Arizona Rules of Family Law Procedure
Rule 74. Parenting Coordinator
(a) Purpose of a Parenting Coordination. Parenting coordination is a child-focused alternative dispute resolution process. The purpose for appointing a parenting coordinator is to protect and sustain safe, healthy, and meaningful parent-child relationships by:
(1) assisting parents with implementing and complying with their legal decision-making and parenting plan orders; and
(2) helping parents timely resolve conflicts that may arise concerning legal decision-making and parenting plans.
(b) Parents’ Agreement and Understandings.
(1) Appointment’s Timing and Conditions. The court may appoint a third party as a parenting coordinator in proceedings under A.R.S. Title 25 only after the court has entered a legal decision-making or parenting time order, and only if each parent has agreed to the appointment in writing or orally on the record in open court.
(2) Agreement’s Terms. The agreement must state that both parents:
(A) agree to be bound by decisions made by the parenting coordinator that fall within the scope of the parenting coordinator’s authority and that relate to issues submitted to the parenting coordinator for decision;
(B) understand the term of the parenting coordinator’s appointment;
(C) agree to release documents that the parenting coordinator determines are necessary for performing the parenting coordinator’s services;
(D) understand the method by which the parenting coordinator will be selected or the name of the agreed-upon parenting coordinator;
(E) understand how the parenting coordinator charges for services, including the parenting coordinator’s hourly rate;
(F) agree that the parents can afford the parenting coordinator’s services;
(G) understand how the parenting coordinator’s fees will be allocated between the parents; and
(H) acknowledge they have read Form 11, Rule 97 (“Parent Information Regarding the Use of Parenting Coordinators”).
(3) Option to Use Conciliation Services. Rather than having a privately paid parent coordinating, parents may request, or a court may appoint, if available, parenting coordination assistance through conciliation services. Parents obtaining parenting coordinator services through conciliation services must agree to subparts (b)(2)(A) through (C).
(c) Selection of a Parenting Coordinator.
(1) Who May Be Appointed. The following persons can serve as parenting coordinators:
(A) an attorney who is licensed to practice law in Arizona;
(B) a psychiatrist who is licensed to practice medicine or osteopathy in Arizona;
(C) a psychologist who is licensed to practice psychology in Arizona;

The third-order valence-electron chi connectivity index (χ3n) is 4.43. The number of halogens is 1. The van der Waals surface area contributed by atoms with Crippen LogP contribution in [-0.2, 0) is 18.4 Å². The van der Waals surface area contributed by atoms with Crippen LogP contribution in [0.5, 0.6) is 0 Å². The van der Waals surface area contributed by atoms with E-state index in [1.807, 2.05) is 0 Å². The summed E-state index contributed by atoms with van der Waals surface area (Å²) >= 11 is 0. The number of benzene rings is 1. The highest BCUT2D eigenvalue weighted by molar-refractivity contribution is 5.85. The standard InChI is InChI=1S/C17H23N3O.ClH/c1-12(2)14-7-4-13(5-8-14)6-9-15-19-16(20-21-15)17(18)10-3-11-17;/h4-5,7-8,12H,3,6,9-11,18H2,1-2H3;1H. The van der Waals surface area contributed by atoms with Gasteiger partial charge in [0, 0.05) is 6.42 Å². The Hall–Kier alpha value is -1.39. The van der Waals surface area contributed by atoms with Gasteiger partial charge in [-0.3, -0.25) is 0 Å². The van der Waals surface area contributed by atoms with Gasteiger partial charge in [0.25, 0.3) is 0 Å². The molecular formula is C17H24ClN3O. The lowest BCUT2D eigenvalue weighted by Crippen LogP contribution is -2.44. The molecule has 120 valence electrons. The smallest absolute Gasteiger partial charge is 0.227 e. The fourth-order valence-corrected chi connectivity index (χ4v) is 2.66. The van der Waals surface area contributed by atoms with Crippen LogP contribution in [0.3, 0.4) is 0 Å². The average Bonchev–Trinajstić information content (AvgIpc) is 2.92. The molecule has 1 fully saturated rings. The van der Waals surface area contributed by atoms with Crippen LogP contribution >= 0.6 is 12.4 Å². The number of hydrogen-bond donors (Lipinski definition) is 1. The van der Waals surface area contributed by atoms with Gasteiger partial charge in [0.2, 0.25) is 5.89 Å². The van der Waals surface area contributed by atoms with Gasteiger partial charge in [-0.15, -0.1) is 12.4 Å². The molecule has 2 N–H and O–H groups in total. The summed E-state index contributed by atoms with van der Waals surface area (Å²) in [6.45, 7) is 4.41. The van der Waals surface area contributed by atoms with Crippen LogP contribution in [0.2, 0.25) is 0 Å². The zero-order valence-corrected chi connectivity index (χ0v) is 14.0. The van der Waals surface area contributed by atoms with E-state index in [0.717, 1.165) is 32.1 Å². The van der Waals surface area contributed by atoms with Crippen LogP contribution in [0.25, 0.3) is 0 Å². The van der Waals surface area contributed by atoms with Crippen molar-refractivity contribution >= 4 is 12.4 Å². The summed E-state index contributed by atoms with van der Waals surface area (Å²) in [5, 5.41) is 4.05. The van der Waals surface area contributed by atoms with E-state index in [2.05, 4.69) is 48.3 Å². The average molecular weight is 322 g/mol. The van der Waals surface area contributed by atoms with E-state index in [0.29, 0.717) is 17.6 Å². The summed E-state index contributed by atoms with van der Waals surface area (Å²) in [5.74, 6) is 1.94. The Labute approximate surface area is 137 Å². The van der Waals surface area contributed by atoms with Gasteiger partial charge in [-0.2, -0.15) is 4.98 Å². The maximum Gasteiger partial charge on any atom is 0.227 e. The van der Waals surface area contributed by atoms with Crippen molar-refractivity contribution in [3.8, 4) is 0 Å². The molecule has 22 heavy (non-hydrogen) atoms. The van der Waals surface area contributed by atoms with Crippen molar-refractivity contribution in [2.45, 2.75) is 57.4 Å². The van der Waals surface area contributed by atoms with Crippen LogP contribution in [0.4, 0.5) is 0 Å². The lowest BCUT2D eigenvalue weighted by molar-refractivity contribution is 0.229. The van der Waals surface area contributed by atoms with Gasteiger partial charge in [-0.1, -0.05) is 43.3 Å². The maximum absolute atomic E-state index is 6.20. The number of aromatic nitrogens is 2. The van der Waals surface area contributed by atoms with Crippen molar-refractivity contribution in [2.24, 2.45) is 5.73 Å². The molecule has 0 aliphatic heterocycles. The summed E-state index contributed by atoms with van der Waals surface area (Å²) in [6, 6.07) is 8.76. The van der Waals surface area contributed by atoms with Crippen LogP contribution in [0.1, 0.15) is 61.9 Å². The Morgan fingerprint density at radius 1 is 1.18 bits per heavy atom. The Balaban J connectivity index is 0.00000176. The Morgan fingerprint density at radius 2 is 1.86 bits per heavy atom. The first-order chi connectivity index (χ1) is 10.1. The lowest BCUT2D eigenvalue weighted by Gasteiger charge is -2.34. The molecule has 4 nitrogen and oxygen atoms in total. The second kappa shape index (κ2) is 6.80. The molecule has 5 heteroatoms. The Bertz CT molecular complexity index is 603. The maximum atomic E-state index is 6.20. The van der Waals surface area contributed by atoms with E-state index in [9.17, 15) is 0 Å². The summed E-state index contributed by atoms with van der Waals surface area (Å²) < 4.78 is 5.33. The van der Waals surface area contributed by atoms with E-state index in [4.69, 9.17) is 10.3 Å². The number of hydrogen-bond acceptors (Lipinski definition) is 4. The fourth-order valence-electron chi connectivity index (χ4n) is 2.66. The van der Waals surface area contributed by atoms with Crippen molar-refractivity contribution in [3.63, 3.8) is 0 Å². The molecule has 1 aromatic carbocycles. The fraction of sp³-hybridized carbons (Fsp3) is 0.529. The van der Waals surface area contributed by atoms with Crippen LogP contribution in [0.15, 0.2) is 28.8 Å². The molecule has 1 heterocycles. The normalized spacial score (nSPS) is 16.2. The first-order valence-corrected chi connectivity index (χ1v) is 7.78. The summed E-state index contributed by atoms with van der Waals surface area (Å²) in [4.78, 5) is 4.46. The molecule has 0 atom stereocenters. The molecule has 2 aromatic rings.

(D) a person who is licensed to practice independently by the Arizona Board of Behavioral Health Examiners;
(E) professional staff of a court’s conciliation services department; or
(F) a person with education, experience, and expertise who is deemed qualified by the court’s presiding judge or a designee.
(2) Additional Requirements. The court can set additional requirements for service as a parenting coordinator.
(3) Disqualification from Later Participation in Another Role. A person appointed as a parenting coordinator may not serve in any other function or role in the case, except that each parent and the parenting coordinator may agree that a person who is serving or has already served in a legal, treatment, evaluative, or therapeutic role in the case may be appointed as the parenting coordinator.
(d) Term of Service.
(1) Generally. The parenting coordinator’s term will be designated in the appointment order.
(2) Initial Term. A parenting coordinator’s initial term cannot exceed one year, unless both parents and the parenting coordinator agree to a longer term.
(3) Reappointment. The parenting coordinator cannot be reappointed at the end of the term unless each parent and the parenting coordinator agree to the reappointment in writing or orally on the record in open court. By agreeing to the reappointment, the parents are reaffirming and accepting the agreements and understandings in subparts (b)(2)(A) through (G). The reappointment term cannot exceed one year unless both parents and the parenting coordinator agree to a longer term.
(4) Resignation. The parenting coordinator can resign by court order and following notice to each parent.
(5) Discharge. Both parents can agree to discharge the parenting coordinator. If only one parent wishes to discharge the parenting coordinator, that parent must file a motion with the court establishing good cause for the request. Disagreement with one or more of the parenting coordinator’s decisions does not constitute good cause.
(6) Replacement of the Parenting Coordinator. Both parents can agree in writing or orally on the record in open court to replace the existing parenting coordinator. The agreement to replace the parenting coordinator must also confirm the parents’ agreements and understandings in subparts (b)(2)(A) through (G).
(1) Generally. Parenting coordination is not a confidential process. Therefore, the following communications are not confidential:
(A) between each parent and the parenting coordinator;
(B) between the child and the parenting coordinator;
(C) between the parenting coordinator and other relevant parties to the parenting coordination process; and
(D) between the parenting coordinator and the court.
(2) Counsel’s Participation. An attorney for either parent cannot attend parenting coordinator meetings with their clients unless both parents and the parenting coordinator agree, or unless allowed by a court order. However, a parenting coordinator can meet separately with each parent’s attorney to obtain information relevant to the issue before the parenting coordinator.
(f) Scope of Appointment and Authority.
(1) Generally. The court appointment order must specify the scope of the parenting coordinator’s appointment and the parenting coordinator’s authority.
(2) Scope of Authority. A parenting coordinator’s scope of appointment can include:
(A) helping the parents:
(i) address disputed issues;
(ii) reduce misunderstandings;
(iii) clarify priorities;
(iv) explore possibilities for compromise;
(v) develop methods of collaboration in parenting; and
(vi) comply with legal decision-making authority and parenting time orders;
(B) making decisions regarding implementation and clarification of the court’s orders, including minor adjustments to parenting time orders;